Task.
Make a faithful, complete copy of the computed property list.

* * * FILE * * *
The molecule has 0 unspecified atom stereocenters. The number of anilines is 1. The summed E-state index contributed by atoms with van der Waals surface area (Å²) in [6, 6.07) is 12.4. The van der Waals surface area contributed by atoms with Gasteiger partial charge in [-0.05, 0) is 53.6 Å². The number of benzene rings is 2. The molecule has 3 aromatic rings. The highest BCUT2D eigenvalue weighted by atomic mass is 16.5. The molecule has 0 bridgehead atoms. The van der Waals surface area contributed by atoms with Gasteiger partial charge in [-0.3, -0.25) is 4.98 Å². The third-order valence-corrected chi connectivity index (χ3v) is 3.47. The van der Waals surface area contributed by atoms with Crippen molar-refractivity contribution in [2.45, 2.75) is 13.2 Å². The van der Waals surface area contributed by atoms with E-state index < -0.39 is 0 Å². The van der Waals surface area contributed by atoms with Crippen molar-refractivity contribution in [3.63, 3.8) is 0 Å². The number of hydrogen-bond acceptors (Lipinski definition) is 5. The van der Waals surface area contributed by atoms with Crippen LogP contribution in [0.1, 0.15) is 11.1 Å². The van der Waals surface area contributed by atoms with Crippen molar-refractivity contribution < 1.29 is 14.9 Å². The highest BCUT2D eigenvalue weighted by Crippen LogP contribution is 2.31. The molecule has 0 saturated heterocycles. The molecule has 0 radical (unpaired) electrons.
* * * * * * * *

The molecule has 0 unspecified atom stereocenters. The number of anilines is 1. The summed E-state index contributed by atoms with van der Waals surface area (Å²) in [6, 6.07) is 12.4. The van der Waals surface area contributed by atoms with Gasteiger partial charge in [-0.05, 0) is 53.6 Å². The number of benzene rings is 2. The molecule has 3 aromatic rings. The highest BCUT2D eigenvalue weighted by atomic mass is 16.5. The molecule has 0 bridgehead atoms. The van der Waals surface area contributed by atoms with Gasteiger partial charge in [-0.3, -0.25) is 4.98 Å². The third-order valence-corrected chi connectivity index (χ3v) is 3.47. The van der Waals surface area contributed by atoms with Crippen molar-refractivity contribution in [2.45, 2.75) is 13.2 Å². The van der Waals surface area contributed by atoms with E-state index < -0.39 is 0 Å². The van der Waals surface area contributed by atoms with Crippen molar-refractivity contribution in [3.63, 3.8) is 0 Å². The number of hydrogen-bond acceptors (Lipinski definition) is 5. The van der Waals surface area contributed by atoms with Crippen LogP contribution in [0.1, 0.15) is 11.1 Å². The van der Waals surface area contributed by atoms with Crippen molar-refractivity contribution < 1.29 is 14.9 Å². The highest BCUT2D eigenvalue weighted by Crippen LogP contribution is 2.31. The molecule has 0 saturated heterocycles. The molecule has 0 radical (unpaired) electrons.